If I read the briefs and testimony correctly, Robson has come well-armed. For example, Mark Spitzer testified for approving Robson's request. Spitzer is a former commissioner himself (and served as chairman), as well as a former state senator and Bush appointee to the Federal Energy Regulatory Commission. In January, he joined the well-connected law firm of Steptoe & Johnson. There's nothing necessarily unseemly about this. Spitzer is a nice guy. But the Sun Lakes customers can't nearly match such high-profile lobbying firepower.
If Robson succeeds, the precedent will be used by developer/monopoly water providers around the state to get richer. If you live within the Salt River Project, good for you. But Arizona has some 200 small, private water companies. They are already "lightly regulated," to put it nicely. The state's water ownership is full of complexity and intrigue. The developer-connected water companies (the Johnson interests come to mind) know how to work the system with "ins" that the rest of us don't have. And the broader consequences for land use, water resources and sustainability are swept under a very crowded rug.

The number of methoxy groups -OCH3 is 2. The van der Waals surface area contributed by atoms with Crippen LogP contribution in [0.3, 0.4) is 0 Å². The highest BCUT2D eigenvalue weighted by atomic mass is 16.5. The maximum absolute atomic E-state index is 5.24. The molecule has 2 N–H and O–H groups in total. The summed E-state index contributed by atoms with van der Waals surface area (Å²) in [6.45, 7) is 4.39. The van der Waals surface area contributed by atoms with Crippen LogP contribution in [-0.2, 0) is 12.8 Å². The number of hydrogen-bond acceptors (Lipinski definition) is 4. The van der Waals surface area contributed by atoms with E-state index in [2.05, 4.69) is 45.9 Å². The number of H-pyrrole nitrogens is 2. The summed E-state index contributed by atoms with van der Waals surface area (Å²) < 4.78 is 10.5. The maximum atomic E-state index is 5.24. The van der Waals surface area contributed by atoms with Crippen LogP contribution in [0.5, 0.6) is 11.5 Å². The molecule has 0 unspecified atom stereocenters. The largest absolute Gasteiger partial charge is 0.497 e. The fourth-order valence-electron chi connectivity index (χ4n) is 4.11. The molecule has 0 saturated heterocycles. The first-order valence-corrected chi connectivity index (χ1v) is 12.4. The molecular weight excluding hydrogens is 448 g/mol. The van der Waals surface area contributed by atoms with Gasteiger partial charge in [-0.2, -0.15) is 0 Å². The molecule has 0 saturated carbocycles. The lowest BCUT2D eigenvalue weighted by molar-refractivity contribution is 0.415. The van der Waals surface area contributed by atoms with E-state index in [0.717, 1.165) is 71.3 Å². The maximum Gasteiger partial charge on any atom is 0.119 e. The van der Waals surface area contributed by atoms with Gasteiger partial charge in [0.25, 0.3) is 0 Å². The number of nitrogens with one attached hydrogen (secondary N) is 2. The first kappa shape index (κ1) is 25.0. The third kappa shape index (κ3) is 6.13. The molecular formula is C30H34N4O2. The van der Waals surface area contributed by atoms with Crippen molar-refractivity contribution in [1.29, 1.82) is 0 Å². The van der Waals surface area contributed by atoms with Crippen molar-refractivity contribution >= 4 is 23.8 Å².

Thanks to air conditioning, Arizona leapfrog retirement developments made some people very rich in the second half of the 20th century. They were able to unload the externalities, such a traffic congestion, inadequate infrastructure, pollution, disrupted ecosystems, loss of farm land and the local heat island, onto the public. Most of those costs have still not been paid (e.g. the disaster along Hunt Highway). In some cases, freeways, flood control and wider highways were publicly financed to make otherwise worthless land valuable to well-connected players, no matter the damaging effect to the public good.